Istanbul is more than just geographically located in both Europe and Asia, their whole culture is a mixture of both.
The city felt very different from Europe, and I could see why the nearby Balkan countries had become so influenced by the Turkish culture; there was something so captivating about everything.
The rug shops, the glimmering mosaic lamps, the Turkish tea being served everywhere and the chanting from the mosques several times a day made you feel like you were in a whole different part of the world.
Istanbul is a tourism hot spot. Bus loads of tour groups visit everyday, you see hands sticking up with umbrellas and flags to guide their groups from their hotels everywhere, and the harbor is frequented by cruises every morning and evening.
Perhaps we noticed it so much because it was such a contrast from the previous countries we had been to.
But the great thing about Istanbul was that the city had adapted so well to tourism.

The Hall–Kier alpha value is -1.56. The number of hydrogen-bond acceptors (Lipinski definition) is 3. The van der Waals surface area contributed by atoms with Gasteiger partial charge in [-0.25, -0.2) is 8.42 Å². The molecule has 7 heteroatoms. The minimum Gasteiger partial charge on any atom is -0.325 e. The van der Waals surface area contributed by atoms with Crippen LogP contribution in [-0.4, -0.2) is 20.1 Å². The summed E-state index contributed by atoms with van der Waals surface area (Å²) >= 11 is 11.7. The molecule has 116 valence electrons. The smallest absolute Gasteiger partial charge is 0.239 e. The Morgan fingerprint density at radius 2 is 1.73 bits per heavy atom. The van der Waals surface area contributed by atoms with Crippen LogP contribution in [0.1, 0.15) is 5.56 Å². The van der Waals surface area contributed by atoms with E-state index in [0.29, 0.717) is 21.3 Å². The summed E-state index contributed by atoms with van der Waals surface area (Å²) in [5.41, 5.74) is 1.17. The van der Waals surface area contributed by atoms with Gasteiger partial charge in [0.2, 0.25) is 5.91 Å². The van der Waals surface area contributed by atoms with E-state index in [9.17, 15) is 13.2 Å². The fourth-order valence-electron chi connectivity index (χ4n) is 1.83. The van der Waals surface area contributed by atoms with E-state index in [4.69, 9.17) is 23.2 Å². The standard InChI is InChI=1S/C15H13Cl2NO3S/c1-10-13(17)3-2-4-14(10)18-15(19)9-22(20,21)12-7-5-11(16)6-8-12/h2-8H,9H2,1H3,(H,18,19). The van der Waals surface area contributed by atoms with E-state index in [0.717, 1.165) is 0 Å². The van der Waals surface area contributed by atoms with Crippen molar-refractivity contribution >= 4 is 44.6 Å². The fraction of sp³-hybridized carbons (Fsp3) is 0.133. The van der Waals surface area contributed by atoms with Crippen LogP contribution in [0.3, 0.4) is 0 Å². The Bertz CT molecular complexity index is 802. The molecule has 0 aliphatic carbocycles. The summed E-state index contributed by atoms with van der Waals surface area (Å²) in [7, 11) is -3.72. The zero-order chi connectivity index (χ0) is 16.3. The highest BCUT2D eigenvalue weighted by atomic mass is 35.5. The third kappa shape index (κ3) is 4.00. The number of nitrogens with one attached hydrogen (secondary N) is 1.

They know exactly how to butter up the tourists, but at the same time they are not pretending to be something they’re not, and they don’t change their habits, culture and goods to please you.
What you see in the shops is what you see in their homes. The handicrafts, rugs, and water pipes is what they prefer themselves, the Turkish pop music or traditional live bands you hear and see is what they listen to themselves, not a show for tourists (although they do know that it’s appreciated).
Istanbul was a place full of experiences, and just like in Asia, you could walk outside the door and five minutes later be somewhere completely different than first planned.
Istanbul was a city full of surprises around every corner, from shoe shiners with their beautifully designed shining copper tool box to people selling melons from wooden wheelbarrows.
Getting lost in bazaars and spice markets, sipping tea from dusk til dawn and walking aimlessly through cobble stoned side streets was something I would gladly have done for weeks …
For example it has the cleanest and most modern trams I’ve seen, which run next to boys dragging wooden carts of fruit and nuts down the streets.
That’s the best way I can describe how East meets West in this city – modern mixes with old-fashioned, like pet food mixes with Egyptian spices in the spice market.
It’s all mixed up in a big melting pot of culture and we LOVED it!